Plaintiff, a Filipino, loaned money to a recognized guerilla unit in the Philippine Islands in 1943, during the period of the Japanese occupation of the Islands. He filed suit in the United States Court of Claims on December 31, 1952, to recover the amount of the loan. Defendant United States moved to dismiss on the ground that the claim was barred by the six-year statute of limitations applicable to the Court of Claims. Held, petition dismissed. Plaintiff's cause of action first accrued at the earliest moment when suit might have been legally instituted upon it. No circumstance in the case prevented commencement of such suit immediately upon delivery of the money to the guerillas, except the fact that Japanese occupation of the Philippines had dosed the courts of the United States to plaintiff. They were reopened by September 2, 1945, the date of formal surrender of the Japanese, and the statute commenced to run against plaintiff on that date. Sese v. United States, (Ct. CI. 1953) 113 F. Supp. 658.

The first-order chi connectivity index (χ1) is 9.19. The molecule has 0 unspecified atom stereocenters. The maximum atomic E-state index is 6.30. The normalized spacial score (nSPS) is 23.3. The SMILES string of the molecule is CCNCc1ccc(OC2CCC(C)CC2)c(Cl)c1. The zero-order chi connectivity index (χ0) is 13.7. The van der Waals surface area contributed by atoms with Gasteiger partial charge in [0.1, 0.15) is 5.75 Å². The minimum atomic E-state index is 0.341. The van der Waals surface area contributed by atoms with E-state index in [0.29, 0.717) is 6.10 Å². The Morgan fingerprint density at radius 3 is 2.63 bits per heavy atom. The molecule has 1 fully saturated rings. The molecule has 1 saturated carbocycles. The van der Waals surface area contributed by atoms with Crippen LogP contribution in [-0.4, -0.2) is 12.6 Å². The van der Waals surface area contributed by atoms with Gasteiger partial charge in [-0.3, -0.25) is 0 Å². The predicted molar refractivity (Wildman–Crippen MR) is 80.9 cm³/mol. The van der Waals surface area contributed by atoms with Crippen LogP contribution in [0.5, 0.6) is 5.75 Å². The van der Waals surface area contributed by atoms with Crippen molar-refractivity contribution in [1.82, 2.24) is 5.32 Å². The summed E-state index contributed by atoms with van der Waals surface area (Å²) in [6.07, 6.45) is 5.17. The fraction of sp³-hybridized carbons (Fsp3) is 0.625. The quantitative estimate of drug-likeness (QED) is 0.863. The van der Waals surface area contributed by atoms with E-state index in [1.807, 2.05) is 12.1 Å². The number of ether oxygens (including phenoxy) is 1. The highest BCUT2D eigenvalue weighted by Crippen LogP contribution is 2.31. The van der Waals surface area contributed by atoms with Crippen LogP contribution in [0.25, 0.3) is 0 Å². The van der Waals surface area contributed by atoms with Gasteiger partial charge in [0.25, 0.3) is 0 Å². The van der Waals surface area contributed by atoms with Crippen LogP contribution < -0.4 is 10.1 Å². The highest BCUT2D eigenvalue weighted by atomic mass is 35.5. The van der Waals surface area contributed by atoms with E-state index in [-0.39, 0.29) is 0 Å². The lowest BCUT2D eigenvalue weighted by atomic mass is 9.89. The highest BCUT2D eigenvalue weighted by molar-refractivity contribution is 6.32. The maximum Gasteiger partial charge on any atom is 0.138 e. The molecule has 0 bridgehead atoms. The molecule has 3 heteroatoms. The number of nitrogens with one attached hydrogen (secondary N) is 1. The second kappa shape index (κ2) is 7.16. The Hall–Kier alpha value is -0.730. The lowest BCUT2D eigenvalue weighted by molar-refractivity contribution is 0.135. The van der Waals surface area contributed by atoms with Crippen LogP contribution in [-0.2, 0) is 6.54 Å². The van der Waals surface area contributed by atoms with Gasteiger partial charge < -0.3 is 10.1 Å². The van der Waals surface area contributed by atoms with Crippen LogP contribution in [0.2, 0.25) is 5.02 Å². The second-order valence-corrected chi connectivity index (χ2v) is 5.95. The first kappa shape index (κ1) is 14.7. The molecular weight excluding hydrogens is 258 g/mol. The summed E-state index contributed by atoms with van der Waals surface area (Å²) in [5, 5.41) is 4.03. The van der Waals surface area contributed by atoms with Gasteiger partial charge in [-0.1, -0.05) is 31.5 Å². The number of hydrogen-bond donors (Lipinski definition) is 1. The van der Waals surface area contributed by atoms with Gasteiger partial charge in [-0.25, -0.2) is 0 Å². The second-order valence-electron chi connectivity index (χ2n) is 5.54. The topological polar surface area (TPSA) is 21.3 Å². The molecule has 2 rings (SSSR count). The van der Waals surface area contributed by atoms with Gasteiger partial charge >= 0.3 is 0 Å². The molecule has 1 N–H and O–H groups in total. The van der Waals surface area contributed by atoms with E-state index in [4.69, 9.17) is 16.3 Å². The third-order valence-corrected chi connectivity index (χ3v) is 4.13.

Stephen J. Martin S.Ed.,
FEDERAL PROCEDURE-LIMITATION OF ACTIONS-SUSPENSION OF STATUTE OF LIMITATIONS AS TO CITIZEN OF ENEMY-OCCUPIED TERRITORY IN WAR TIME,
Mich. L. Rev.
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